Jimbo’s Place: A piece of old Miami

It is 10 a.m. on a Saturday and Jimbo Luznar, the owner of Jimbo’s Place, is smoking a cigar and drinking a Budweiser as he talks to his customers and staff.

At 81 years old, he is a man that remembers his past, letting his experiences show him important values. “I don’t believe in religion and I don’t believe in politics, I believe in nature,” he said. “Without nature I would not be alive”

Jimbo and his family used the land to help them survive the Great Depression. “We hunted squirrel and rabbits, anything with four legs we ate – hell anything with two legs we ate,” he said, laughing. “Cause we had pheasants and turkeys and quail.”

This attention to the past is what makes Jimbo’s Place appeal to so many of its patrons.

Jimbo’s Place is located off of Virginia Key and serves smoked fish and beer. It has been the site of many photoshoots and film productions. Movies shot here include Flipper, Too Fast Too Furious, and Jimbo’s favorite Gentle Ben.

Jimbo still comes every weekend to see friends and strangers that have come to meet him. People come not only to eat the fish, but to enjoy the atmosphere that many call welcoming

“This place is very relaxing place to go with some buddies. You can hang out… get good food, get good drink. It is a good place to go,” said University of Miami junior Richard Randall.

“The atmosphere here lets you sit here and talk to people, or sit here and meditate and no one will bother you,” said Louis Stinson Jr., a man that has been coming to Jimbo’s Place since he was in high school.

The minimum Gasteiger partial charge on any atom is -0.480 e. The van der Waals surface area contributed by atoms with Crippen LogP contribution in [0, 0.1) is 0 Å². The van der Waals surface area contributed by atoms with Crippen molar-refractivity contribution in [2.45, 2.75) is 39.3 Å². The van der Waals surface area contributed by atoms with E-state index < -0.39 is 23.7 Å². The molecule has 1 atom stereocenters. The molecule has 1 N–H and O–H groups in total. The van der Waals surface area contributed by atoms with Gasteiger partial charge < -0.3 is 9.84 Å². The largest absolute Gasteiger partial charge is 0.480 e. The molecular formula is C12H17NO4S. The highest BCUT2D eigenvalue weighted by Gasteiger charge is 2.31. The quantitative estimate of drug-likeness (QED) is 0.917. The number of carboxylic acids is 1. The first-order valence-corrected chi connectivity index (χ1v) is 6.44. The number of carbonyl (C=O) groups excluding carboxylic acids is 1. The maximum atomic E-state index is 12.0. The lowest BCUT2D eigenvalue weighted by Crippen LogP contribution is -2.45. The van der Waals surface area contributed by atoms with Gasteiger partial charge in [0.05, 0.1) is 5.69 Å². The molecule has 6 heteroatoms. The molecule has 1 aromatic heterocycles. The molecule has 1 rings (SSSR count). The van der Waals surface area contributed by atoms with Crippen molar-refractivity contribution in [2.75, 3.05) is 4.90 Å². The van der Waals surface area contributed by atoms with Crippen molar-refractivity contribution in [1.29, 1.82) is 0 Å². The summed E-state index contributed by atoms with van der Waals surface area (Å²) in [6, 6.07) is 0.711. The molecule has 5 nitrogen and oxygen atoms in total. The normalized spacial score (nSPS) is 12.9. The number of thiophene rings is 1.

This atmosphere is a testament to Jimbo keeping his past alive. “I have been in Miami for over 35 years and this reminds me of the old times in the islands,” said Jamaican Paul, a Jimbo’s employee.

Jimbo’s memory also endears itself to his customers. “He never forgets a face,” Stinson said.

His customers include notables like Jeb Bush, according to Stinson, and UM students as well.

The first time Jimbo met Willie Haskell, a senior at UM, he spent 30 minutes talking with him about Maryland, where both of them were raised.

The buildings also come from a different age, as the kitchen is made of the wood from Key Biscayne Barn. The shacks that dot Jimbo’s Place were built in the 1960s for the horror film, Claws. An old bus sits in the corner next to a Volkswagen beetle that has been covered in spray paint.

The restaurant is going to stay this way too. “Only reason it is not different than what it is because [the movie people]like it like it is. It is so versatile,” Jimbo said. “You can go 10 feet, find something different to shoot.”

As for Jimbo, he is going to keep his lifestyle as long as he can. “I am not going to slack down. If I slack down, I’m on the way out. I am not going to slack down till I have to” Jimbo said.

Jamaican Paul assures that it is not going to be anytime soon. “This man is going to live as long as badda bing, badda boom,” he said. “But don’t tell him I am going to be right behind him.”

October 5, 2008


Ed S. Fishman

News Editor

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